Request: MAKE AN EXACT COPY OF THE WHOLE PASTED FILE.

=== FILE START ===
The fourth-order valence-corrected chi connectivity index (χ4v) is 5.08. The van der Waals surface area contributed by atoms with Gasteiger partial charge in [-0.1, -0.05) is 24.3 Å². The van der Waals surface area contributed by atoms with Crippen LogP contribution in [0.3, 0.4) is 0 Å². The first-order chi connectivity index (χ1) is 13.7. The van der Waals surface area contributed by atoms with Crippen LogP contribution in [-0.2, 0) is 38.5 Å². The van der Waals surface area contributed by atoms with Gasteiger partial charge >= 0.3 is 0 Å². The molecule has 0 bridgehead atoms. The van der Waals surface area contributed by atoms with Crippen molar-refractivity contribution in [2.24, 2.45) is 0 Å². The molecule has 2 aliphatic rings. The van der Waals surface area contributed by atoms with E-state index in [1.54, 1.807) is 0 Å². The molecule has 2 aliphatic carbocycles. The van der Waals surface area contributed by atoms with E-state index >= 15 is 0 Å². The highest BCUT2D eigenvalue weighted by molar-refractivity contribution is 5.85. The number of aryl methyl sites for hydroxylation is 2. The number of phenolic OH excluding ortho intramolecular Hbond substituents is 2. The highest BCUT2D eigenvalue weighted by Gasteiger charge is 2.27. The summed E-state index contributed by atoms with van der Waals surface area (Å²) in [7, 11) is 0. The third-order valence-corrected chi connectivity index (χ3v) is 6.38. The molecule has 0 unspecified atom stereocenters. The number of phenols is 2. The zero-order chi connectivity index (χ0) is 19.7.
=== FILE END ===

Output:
The fourth-order valence-corrected chi connectivity index (χ4v) is 5.08. The van der Waals surface area contributed by atoms with Gasteiger partial charge in [-0.1, -0.05) is 24.3 Å². The van der Waals surface area contributed by atoms with Crippen LogP contribution in [0.3, 0.4) is 0 Å². The first-order chi connectivity index (χ1) is 13.7. The van der Waals surface area contributed by atoms with Crippen LogP contribution in [-0.2, 0) is 38.5 Å². The van der Waals surface area contributed by atoms with Gasteiger partial charge >= 0.3 is 0 Å². The molecule has 0 bridgehead atoms. The van der Waals surface area contributed by atoms with Crippen molar-refractivity contribution in [2.24, 2.45) is 0 Å². The molecule has 2 aliphatic rings. The van der Waals surface area contributed by atoms with E-state index in [1.54, 1.807) is 0 Å². The molecule has 2 aliphatic carbocycles. The van der Waals surface area contributed by atoms with E-state index >= 15 is 0 Å². The highest BCUT2D eigenvalue weighted by molar-refractivity contribution is 5.85. The number of aryl methyl sites for hydroxylation is 2. The number of phenolic OH excluding ortho intramolecular Hbond substituents is 2. The highest BCUT2D eigenvalue weighted by Gasteiger charge is 2.27. The summed E-state index contributed by atoms with van der Waals surface area (Å²) in [7, 11) is 0. The third-order valence-corrected chi connectivity index (χ3v) is 6.38. The molecule has 0 unspecified atom stereocenters. The number of phenols is 2. The zero-order chi connectivity index (χ0) is 19.7.